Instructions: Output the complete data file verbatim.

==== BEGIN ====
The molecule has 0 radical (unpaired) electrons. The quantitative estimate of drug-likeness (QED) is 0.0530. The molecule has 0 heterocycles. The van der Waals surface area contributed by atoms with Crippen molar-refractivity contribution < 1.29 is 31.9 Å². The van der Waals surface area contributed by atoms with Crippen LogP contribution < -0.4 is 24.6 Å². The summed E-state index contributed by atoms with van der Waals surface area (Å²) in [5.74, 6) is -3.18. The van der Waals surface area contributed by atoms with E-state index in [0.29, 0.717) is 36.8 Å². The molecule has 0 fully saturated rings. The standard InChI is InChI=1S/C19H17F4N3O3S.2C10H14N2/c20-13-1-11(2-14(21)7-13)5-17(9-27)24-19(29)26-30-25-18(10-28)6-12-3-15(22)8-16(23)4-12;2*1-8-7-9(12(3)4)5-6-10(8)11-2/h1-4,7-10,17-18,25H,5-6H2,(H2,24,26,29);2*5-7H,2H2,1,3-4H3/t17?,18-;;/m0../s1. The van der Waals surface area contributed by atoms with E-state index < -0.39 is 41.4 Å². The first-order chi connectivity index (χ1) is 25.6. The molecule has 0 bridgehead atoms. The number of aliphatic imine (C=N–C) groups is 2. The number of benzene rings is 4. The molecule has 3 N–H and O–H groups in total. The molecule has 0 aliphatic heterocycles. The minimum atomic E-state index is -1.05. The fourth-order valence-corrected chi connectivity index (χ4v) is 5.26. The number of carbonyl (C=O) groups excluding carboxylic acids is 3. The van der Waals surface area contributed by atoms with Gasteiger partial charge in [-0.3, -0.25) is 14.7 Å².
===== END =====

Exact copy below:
The molecule has 0 radical (unpaired) electrons. The quantitative estimate of drug-likeness (QED) is 0.0530. The molecule has 0 heterocycles. The van der Waals surface area contributed by atoms with Crippen molar-refractivity contribution < 1.29 is 31.9 Å². The van der Waals surface area contributed by atoms with Crippen LogP contribution < -0.4 is 24.6 Å². The summed E-state index contributed by atoms with van der Waals surface area (Å²) in [5.74, 6) is -3.18. The van der Waals surface area contributed by atoms with E-state index in [0.29, 0.717) is 36.8 Å². The molecule has 0 fully saturated rings. The standard InChI is InChI=1S/C19H17F4N3O3S.2C10H14N2/c20-13-1-11(2-14(21)7-13)5-17(9-27)24-19(29)26-30-25-18(10-28)6-12-3-15(22)8-16(23)4-12;2*1-8-7-9(12(3)4)5-6-10(8)11-2/h1-4,7-10,17-18,25H,5-6H2,(H2,24,26,29);2*5-7H,2H2,1,3-4H3/t17?,18-;;/m0../s1. The van der Waals surface area contributed by atoms with E-state index < -0.39 is 41.4 Å². The first-order chi connectivity index (χ1) is 25.6. The molecule has 0 bridgehead atoms. The number of aliphatic imine (C=N–C) groups is 2. The number of benzene rings is 4. The molecule has 3 N–H and O–H groups in total. The molecule has 0 aliphatic heterocycles. The minimum atomic E-state index is -1.05. The fourth-order valence-corrected chi connectivity index (χ4v) is 5.26. The number of carbonyl (C=O) groups excluding carboxylic acids is 3. The van der Waals surface area contributed by atoms with Gasteiger partial charge in [-0.3, -0.25) is 14.7 Å².